Now he has seen his team less "energized" for two games. He has MU on the horizon, yet standing in his immediate path is Kruger's Sooners - a team capable of handing him another loss if he isn't careful. We can judge from Self's comments regarding MU's Big XII departure that he really wants to win both games against them this year. A split is not entering his consciousness. But how to approach OU? You can bet Kruger will use his best "AmpMaxi" for this game. There would be no better resume builder for him to take down the 7-year reigning conference champs on their home court during his first year in Norman. Given the next two games, it puts Self in an interesting position. He cannot lose tonight. He needs to build momentum and confidence before traveling to Columbia. But he can't risk over-amping his team tonight and having them come out with anything less than their best Saturday.

To me, we have already seen Self's strategy for tonight's game. It's "AmpMini", as you put it, but probably not in the way he normally amps his teams. He's not going to do anything special in the immediate pre-game. He's already been doing done it. He's publicly called them soft. He's publicly told the bench players "come strong or go home." He's no doubt been riding them in practice for the past two days. He's amped them, without letting them know it's what he's doing. He'll probably give a ho-hum pregame speech, striking a few cords to evoke those public comments about them, hoping this will be enough to carry them to the win, all the while leaving himself enough latitude to go full-charge for Saturday.

Just my own theory playing off yours. Of course we could be missing something. The concern we saw on Danny's face in the aTm could be related to something very real that we aren't yet privy to. Regardless...time to get back on track tonight. Rock Chalk!

KansasComet 9 years, 2 months ago

We are the "bullseye". We have the target placed squarely upon us every single game, no matter the opponent. Everyone needs to understand this. It does not matter who we are playing. Everyone wants to beat Kansas. It is something for the few teams that beat us to talk about for years and years and years. Iowa State beat us. They played hard enough to beat us. Every loose ball, every missed shot mattered to Iowa State more than it did to us. We had just won 10 in a row and forgot what that loss to Davidson felt like. Thank you to Iowa State for reminding us. Now it is up to the guys to get out there and play ball for 40 minutes, forget about rankings and kick some tail! OU will have the same hunger that Iowa State had. Let's go Jayhawks!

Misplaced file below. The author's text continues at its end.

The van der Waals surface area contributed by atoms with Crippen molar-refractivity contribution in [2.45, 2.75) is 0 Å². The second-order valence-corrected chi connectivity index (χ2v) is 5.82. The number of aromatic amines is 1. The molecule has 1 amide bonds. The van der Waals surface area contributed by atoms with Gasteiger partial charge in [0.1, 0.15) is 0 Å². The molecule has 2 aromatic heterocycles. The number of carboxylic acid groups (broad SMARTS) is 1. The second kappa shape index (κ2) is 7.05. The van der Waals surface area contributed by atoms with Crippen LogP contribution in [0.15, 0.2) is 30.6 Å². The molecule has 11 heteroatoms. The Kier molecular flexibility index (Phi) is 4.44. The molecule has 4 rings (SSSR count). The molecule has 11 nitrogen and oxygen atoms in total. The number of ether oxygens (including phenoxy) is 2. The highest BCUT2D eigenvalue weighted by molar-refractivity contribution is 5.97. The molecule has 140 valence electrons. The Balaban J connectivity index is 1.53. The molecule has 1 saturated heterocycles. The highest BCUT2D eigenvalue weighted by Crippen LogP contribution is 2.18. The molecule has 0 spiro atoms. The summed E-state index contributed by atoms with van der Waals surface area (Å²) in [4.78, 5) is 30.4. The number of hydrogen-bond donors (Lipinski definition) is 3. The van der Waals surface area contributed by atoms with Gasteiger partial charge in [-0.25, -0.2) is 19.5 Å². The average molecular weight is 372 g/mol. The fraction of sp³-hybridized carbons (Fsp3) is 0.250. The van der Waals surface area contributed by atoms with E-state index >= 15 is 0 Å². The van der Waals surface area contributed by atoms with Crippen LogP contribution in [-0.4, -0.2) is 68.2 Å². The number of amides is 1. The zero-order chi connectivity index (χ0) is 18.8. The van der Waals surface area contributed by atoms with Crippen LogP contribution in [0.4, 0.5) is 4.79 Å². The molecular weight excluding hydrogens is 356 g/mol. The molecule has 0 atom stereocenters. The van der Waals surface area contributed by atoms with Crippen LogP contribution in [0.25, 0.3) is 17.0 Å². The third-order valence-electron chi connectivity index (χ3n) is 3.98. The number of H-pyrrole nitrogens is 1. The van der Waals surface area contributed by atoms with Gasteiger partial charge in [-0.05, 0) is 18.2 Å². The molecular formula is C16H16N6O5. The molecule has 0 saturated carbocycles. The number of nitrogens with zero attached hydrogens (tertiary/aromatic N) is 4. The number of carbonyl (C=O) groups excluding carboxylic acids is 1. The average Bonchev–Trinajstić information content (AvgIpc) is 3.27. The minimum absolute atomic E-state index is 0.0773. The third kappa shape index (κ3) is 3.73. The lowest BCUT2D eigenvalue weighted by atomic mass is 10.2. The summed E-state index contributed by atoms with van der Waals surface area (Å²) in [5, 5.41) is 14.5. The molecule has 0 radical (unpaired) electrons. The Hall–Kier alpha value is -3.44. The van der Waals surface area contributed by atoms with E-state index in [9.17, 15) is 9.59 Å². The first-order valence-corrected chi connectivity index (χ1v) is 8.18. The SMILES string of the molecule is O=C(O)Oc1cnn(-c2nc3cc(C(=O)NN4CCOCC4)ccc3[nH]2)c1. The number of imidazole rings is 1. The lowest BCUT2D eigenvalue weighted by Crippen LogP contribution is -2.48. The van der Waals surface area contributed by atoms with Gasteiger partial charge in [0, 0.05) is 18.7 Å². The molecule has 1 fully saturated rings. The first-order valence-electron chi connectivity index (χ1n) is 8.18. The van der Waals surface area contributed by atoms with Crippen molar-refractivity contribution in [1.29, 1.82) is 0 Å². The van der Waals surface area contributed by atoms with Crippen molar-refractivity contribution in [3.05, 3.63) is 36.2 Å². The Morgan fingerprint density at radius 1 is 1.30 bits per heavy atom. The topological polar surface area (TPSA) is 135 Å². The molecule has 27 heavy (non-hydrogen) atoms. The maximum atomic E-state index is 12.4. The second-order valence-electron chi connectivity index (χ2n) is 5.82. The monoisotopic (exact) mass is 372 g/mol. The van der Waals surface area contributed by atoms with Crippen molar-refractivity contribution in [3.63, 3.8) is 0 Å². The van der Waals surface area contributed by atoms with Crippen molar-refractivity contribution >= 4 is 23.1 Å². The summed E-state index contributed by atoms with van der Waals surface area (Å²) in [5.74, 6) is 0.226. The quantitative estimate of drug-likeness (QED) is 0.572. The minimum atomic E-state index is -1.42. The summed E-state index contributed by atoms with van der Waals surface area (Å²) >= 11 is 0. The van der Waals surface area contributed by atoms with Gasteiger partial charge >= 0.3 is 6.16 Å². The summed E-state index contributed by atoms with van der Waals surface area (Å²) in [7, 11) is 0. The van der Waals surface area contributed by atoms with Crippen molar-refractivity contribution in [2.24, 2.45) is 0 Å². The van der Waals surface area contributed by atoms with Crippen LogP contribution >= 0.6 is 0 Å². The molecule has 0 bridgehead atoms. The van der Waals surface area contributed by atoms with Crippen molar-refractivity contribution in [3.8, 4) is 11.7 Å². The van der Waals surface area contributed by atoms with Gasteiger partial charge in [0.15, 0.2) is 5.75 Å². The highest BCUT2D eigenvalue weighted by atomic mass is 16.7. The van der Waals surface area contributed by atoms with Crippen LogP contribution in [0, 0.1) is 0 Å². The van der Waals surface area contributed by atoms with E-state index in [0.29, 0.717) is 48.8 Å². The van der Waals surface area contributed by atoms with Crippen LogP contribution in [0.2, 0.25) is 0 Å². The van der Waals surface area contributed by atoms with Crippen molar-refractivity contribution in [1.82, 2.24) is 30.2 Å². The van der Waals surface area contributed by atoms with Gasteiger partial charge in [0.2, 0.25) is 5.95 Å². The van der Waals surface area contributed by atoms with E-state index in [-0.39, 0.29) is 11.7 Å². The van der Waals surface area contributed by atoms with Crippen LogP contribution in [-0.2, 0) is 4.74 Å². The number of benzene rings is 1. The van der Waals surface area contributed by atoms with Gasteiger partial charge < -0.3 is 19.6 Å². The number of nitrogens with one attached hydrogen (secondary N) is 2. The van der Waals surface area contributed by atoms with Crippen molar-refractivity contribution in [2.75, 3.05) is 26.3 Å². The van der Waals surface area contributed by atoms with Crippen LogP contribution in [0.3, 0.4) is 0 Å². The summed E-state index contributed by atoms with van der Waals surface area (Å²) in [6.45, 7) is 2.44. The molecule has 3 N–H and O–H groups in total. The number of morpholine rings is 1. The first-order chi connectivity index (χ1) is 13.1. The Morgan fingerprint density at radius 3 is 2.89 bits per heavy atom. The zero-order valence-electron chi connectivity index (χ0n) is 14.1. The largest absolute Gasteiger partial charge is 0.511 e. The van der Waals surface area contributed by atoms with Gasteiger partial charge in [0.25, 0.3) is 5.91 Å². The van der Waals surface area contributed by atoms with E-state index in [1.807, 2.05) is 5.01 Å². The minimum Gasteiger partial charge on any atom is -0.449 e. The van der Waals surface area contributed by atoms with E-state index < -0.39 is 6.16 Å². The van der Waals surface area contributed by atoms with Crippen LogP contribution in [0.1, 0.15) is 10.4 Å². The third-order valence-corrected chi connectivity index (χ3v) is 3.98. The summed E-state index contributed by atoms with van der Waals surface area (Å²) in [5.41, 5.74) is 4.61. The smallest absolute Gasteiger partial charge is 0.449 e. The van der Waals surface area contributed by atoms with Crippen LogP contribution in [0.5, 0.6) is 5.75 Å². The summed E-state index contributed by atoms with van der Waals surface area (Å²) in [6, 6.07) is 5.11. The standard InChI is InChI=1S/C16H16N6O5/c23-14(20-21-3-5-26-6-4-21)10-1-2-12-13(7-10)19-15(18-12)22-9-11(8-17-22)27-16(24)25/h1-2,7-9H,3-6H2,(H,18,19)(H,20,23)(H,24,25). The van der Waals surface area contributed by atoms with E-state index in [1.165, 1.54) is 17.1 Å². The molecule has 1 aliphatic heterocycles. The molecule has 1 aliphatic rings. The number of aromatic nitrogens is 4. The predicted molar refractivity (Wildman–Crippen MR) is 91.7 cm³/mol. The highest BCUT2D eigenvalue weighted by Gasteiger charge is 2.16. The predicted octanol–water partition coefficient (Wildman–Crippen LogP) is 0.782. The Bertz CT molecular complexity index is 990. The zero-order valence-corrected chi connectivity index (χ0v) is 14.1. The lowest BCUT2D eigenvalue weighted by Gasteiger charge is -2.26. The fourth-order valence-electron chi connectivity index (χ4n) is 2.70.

kellerman411 9 years, 2 months ago

I'm trying to decide if I want to read JayBate's post or the entire Harry Potter series. With such a massive time investment on the line, I want to make sure the right decision is made.

Jack Wilson 9 years, 2 months ago

One point to generally consider. Coaches can motivate without a speech. Effective techniques are dead silence, something written on the chalkboard, a one line pick me up, assistants doing the talking about the head coach's work/frustration, the "I don't know if I believe it you" stuff, the "I believe in you no matter what" stuff", whatever.

I do not believe (like Jaybate does) that coach Self purposefully sends his teams out amped at zero or under amped. Respectfully, that is riduculous to me. Lots of reasons, but one is that Coach Self has demonstrated by other actions that he does not want to lose or risk losing even one game for the potential late season benefits. His substitution patterns prove that.

Different games call for different prep and motivation styles. And I guess that's really the point. You have to amp appropriately for each game, understanding the player's mindset with respect to that game. Heading into a big game, a coach can make his team tight, if he's tight or is hyper-critical. Lots of pitfalls. You have to know your team. No amp or under amp? No. Appropriately amp for each game using different techniques, all as part of the master plan? Yes.